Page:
In the first debate of a series leading up the Associated Students election in mid-April, candidates running for president and internal vice president squared off Tuesday in the UCen.

Presidential hopefuls Chaz Whatley, from Students’ Party (SP), Bill Shiebler, from Student Action Coalition (SAC), and Torrin Brooks, from the independent party — unofficially named “A.S. Holes” — took center stage at noon in the Hub, answering questions posed by a moderator and from some of the roughly 70 people sitting in the dining court. Each candidate was allowed two minutes to make his or her opening statement and two minutes to answer each question.

Following the presidential debate, Adam Graff (SP) and Joanna Thomas (SAC), both vying for the internal vice president position (IVP), appeared in front of the audience and followed the same debate format.

SP and SAC members sat on opposite sides of the dining area in the front row of the audience, wearing their party’s colored T-shirt — red for SAC and green for SP — and cheering for their candidates after each question was answered. Brooks also received support from a smaller group of students in the crowd wearing plain clothes.

All three presidential candidates said rising tuition fees was the most important issue facing students. They also said they would like to be more easily accessible to students, either by holding longer office hours or going out on campus or into Isla Vista and talking to students.

Whatley said SP represents all students better, regardless of their background or beliefs.

“My first priority if I get into office, is to hold a town hall meeting,” she said. “Students’ Party has no agenda — students set our agenda.”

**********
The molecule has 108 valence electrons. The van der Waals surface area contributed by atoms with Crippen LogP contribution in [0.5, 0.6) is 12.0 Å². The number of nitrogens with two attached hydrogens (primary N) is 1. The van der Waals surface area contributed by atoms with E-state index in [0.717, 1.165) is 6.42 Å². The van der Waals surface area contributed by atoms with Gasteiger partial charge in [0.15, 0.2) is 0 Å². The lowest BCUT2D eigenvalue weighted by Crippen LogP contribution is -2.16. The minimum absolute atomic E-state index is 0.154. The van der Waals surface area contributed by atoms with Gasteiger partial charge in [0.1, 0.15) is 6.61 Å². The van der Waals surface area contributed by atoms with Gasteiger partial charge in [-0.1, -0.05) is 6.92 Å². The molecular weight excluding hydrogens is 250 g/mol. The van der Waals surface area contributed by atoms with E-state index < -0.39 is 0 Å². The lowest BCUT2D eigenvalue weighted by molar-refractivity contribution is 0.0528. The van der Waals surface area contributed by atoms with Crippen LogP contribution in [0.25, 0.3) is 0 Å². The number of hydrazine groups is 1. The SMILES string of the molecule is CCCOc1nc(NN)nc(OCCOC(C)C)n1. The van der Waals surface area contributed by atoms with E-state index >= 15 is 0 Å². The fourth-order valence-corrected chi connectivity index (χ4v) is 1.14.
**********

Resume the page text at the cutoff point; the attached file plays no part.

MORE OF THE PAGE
Brooks said he would be fiscally responsible if elected.

“If elected, I will focus all of my attention on the campus and students, whether by making myself more accessible or by better spending money to make this a better place,” Brooks said.

Shiebler said he is running for president with the backing of a coalition of student organizations, including the Black Student Union, El Congresso, and the A.S. Womyn’s Commission. He said SAC’s history speaks for itself.

“Actions speak louder than words — we have been around for 10 years,” Shiebler said. “We created the Isla Vista Tenants’ Union … I think we stand for fundamental things on campus: accessibility, accountability and diversity.”

During the internal vice president debates, Graff and Thomas articulated different opinions about roles of the job. Graff said the position requires a candidate to be knowledgeable about the A.S. Legal Code and enforce it.

“The internal vice president role is an administrative role,” he said. “You have to know the code … unless we get the internal stuff down, there’s no way we can properly represent students.”

Thomas, however, disagreed and said the Legal Code should help students achieve their goals, not serve as bureaucratic roadblock.

“Everyone can read the legal code and understand it,” she said. “You can teach a monkey the Legal Code. We should be accessible to students.”

The next A.S. elections debate is scheduled today at noon in the Hub, where candidates for external vice president of local affairs and external vice president of statewide affairs will debate.